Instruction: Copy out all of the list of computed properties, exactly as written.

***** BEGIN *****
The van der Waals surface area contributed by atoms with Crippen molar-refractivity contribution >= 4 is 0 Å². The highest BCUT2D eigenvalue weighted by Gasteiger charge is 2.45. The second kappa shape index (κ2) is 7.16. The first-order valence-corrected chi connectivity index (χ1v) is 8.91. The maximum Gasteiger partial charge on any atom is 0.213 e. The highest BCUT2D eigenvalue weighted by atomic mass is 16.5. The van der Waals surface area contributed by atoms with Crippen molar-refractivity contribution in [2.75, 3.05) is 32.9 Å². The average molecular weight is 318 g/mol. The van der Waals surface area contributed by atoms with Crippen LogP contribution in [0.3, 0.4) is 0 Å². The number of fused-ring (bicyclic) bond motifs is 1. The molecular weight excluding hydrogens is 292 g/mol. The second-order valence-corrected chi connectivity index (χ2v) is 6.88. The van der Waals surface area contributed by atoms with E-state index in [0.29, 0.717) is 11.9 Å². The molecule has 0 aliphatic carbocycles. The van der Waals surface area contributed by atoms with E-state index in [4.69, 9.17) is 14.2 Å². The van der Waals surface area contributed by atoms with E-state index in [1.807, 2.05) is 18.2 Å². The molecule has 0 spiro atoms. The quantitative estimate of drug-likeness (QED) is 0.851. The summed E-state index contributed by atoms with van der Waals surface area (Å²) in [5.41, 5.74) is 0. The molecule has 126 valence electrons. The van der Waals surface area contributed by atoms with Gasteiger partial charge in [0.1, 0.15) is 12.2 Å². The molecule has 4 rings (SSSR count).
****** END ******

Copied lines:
The van der Waals surface area contributed by atoms with Crippen molar-refractivity contribution >= 4 is 0 Å². The highest BCUT2D eigenvalue weighted by Gasteiger charge is 2.45. The second kappa shape index (κ2) is 7.16. The first-order valence-corrected chi connectivity index (χ1v) is 8.91. The maximum Gasteiger partial charge on any atom is 0.213 e. The highest BCUT2D eigenvalue weighted by atomic mass is 16.5. The van der Waals surface area contributed by atoms with Crippen molar-refractivity contribution in [2.75, 3.05) is 32.9 Å². The average molecular weight is 318 g/mol. The van der Waals surface area contributed by atoms with Crippen LogP contribution in [0.3, 0.4) is 0 Å². The number of fused-ring (bicyclic) bond motifs is 1. The molecular weight excluding hydrogens is 292 g/mol. The second-order valence-corrected chi connectivity index (χ2v) is 6.88. The van der Waals surface area contributed by atoms with E-state index in [0.29, 0.717) is 11.9 Å². The molecule has 0 aliphatic carbocycles. The van der Waals surface area contributed by atoms with E-state index in [4.69, 9.17) is 14.2 Å². The van der Waals surface area contributed by atoms with E-state index in [1.807, 2.05) is 18.2 Å². The molecule has 0 spiro atoms. The quantitative estimate of drug-likeness (QED) is 0.851. The summed E-state index contributed by atoms with van der Waals surface area (Å²) in [5.41, 5.74) is 0. The molecule has 126 valence electrons. The van der Waals surface area contributed by atoms with Gasteiger partial charge in [0.1, 0.15) is 12.2 Å². The molecule has 4 rings (SSSR count).